Skip to main content

2nd April 2013

Bioshock: Infinite Preview

Jack Crutch looks at Bioshock, as Irrational Games take to the skies

Fans of the BioShock franchise thus far have been treated to some of the most inventive and chilling plot lines the gaming industry has had to offer. The first two games combined horror, fantasy and thriller with impressive results bringing a dark and deserted under-water world known as Rapture to life. All of this is turned on its head in the up and coming BioShock Infinite as developers Irrational Games attempt to win over new fans. Infinite draws heavily upon American Exceptionalism and the Red Scare whilst retaining the steam-punk feel that made it such a visually pleasing experience last time around.

However this is where many of the similarities with previous BioShock games end. Director of design Bill Gardner has admitted compared to Rapture, Columbia is larger, richer and more detailed, but will this be enough to keep fans happy with the new direction?

The story in Infinite takes place before the events of the first two BioShock games. Co-founder of Irrational games Ken Levine even failed to rule out the possibility that BioShock Infinite takes places in a different universe to that of its predecessors entirely – giving us an idea of the new direction the franchise is taking.

The player takes control of a former agent of the Pinkerton National Detective Agency called Booker DeWitt. Drawn to alcoholism and gambling as a result of events Booker witnesses at the Battle of Wounded Knee, he is hired by secretive individuals who task him with infiltrating the air city Columbia in order to rescue a women called Elizabeth. Once in Columbia, Booker soon realises Elizabeth is extremely powerful and central to a civil war that continues to rage in the sky-city. Two factions called the Founders and the Vox Populi both want Elizabeth, and DeWitt must protect her from an array of dangers including a Robotic Songbird (wait and see), in order to get her out alive. Not to make things any easier for Booker tears in the fabric of space-time threaten to destabilise the city.

So what can we expect from Infinite that will help it stand out from its predecessors and where will it replicate the tried and tested formula? The game is still a first-person shooter and retains the odd roll-playing element that will help bring to life the utopian world of Columbia. But Columbia itself is full of people. Rapture on the other hand was pretty much deserted, so expect the experience of interacting with citizens and seeing the citizens react back to your in-game behaviour to change the dynamic of your experience.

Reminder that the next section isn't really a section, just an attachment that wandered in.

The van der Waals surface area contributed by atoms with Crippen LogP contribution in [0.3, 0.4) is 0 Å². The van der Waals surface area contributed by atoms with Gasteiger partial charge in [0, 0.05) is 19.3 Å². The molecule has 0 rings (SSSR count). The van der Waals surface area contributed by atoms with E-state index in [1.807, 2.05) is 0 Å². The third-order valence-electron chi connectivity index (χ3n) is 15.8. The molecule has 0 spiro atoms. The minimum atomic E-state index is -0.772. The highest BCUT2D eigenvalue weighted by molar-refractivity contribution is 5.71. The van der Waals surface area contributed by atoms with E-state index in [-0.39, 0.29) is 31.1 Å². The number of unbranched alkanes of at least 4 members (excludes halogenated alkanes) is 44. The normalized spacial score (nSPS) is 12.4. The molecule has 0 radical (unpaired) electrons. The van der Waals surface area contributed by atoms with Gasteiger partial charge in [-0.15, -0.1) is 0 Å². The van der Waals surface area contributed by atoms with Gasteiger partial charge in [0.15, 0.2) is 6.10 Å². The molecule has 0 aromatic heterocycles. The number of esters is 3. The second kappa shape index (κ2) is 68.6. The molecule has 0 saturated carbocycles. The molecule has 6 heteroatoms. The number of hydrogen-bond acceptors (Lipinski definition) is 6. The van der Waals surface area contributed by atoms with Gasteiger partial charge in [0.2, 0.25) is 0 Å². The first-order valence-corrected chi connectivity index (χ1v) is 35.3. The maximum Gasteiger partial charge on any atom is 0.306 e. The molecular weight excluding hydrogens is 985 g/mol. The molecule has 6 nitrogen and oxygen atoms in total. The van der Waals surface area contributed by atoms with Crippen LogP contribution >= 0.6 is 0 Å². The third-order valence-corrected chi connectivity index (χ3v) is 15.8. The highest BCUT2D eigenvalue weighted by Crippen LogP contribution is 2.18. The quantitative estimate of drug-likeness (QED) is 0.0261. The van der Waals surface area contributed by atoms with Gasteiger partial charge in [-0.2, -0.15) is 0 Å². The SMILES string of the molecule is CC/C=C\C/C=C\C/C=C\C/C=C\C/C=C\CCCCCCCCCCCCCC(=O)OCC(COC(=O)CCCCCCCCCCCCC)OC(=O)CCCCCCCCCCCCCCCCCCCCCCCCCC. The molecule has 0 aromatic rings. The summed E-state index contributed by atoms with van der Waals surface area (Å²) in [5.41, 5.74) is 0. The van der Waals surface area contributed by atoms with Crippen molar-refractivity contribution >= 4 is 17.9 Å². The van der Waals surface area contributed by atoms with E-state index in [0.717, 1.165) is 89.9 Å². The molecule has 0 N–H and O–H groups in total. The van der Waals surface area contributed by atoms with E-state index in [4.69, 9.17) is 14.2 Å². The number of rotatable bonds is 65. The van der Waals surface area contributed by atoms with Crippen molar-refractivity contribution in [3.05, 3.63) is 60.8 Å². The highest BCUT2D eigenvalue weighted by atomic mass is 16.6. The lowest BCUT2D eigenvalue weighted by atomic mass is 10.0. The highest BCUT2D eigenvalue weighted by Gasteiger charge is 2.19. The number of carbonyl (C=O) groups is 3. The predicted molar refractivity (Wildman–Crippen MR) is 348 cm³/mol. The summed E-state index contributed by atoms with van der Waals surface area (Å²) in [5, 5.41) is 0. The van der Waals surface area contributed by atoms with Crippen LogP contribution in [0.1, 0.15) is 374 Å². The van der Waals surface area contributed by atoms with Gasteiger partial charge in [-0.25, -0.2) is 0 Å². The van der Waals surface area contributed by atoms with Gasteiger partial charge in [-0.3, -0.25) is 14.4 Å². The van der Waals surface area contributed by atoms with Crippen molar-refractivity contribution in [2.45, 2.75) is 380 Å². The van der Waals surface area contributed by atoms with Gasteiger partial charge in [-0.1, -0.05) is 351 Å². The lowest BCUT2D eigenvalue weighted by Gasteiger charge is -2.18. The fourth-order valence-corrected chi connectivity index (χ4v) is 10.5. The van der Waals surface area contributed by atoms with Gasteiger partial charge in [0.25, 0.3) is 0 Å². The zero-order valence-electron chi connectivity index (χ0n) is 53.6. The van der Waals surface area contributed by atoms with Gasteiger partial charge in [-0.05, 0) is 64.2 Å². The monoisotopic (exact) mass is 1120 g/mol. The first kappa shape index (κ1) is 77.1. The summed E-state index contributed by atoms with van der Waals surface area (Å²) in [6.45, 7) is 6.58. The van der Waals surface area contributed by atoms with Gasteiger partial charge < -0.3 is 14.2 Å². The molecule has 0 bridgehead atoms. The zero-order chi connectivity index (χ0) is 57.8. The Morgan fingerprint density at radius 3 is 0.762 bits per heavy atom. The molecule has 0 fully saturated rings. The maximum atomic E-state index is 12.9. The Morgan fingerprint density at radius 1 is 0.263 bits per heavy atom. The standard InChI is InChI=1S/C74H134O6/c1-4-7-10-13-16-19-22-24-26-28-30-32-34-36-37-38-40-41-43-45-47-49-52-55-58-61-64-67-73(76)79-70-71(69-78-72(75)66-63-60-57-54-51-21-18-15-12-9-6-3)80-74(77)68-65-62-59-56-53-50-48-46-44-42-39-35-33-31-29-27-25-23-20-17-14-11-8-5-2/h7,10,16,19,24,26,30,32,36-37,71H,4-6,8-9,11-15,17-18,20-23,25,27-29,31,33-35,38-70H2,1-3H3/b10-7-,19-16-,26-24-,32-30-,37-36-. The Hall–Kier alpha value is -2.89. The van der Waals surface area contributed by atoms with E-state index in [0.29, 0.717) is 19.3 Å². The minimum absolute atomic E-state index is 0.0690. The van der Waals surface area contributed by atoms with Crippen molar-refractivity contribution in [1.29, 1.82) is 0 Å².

To move around Columbia Booker will mainly use grappling hooks and a series of connected railways known as the skyline, which join together the high rise buildings of Columbia. In terms of the more technical side of the game, only two weapons can be carried at any one time, and careful choice of weaponry will be key as the environment is set to be pretty interactive and bad choices of weaponry could weaken your effectiveness.

One of the most obvious omissions from Infinite will be the loss of tonics, plasmids and EVE, something which I will personally miss having spent hours collecting them in the previous games. In their place will be vigors, gear upgrades and salt. To gain more powers and abilities you have to collect vigors. They will grant you abilities such as telekinesis and electricity manipulation. There will be no Gene banks in Infinite, so once a vigor is used it is permanent and cannot be changed, so expect more emphasis on character customisation rather than level-to-level equipment grabs as it were. Salt replaces EVE as the power source for these abilities. Gear on the other hand will improve your strength or damage and can be collected throughout the game. There will also be four available slots for gear upgrades and various upgrade paths. They will be key in defeating the various bad guys who will pursue you throughout the story, including the Handymen and the Motorized Patriots.

Three separate batches of downloadable content should be made available and all related to the storyline. Whilst alternative weapons, gear, costumes and vigors will come as extra content. Infinite is out on the 26th of March, and should be well worth the dosh!

More Coverage

These are the games that should be winning at The Game Awards 2023

Baldur’s Gate 3 and Alan Wake II lead the pack with eight nominations each, but what should be winning? Spoilers: Baldur’s Gate 3 sweep!

Getting into Dungeons and Dragons with the Tabletop Roleplaying Society

Have you watched the Dungeons and Dragons film, or played Baldur’s Gate 3 and want to know how you can join in on the fun? Here’s a brief introduction, with help from the Tabletop Roleplaying Society!

It’s 2023 and we still have issues with female representation in games

A glance at the last year’s video game releases reveals that the historic bias against female characters still plagues the industry

Spider-Man 2 review: Amazing, at times

Featuring some genuinely good content, but otherwise hampered by some shallow writing and outdated notions of gameplay, Spider-Man 2 might not be spectacular, or even amazing – but it might still be worth your time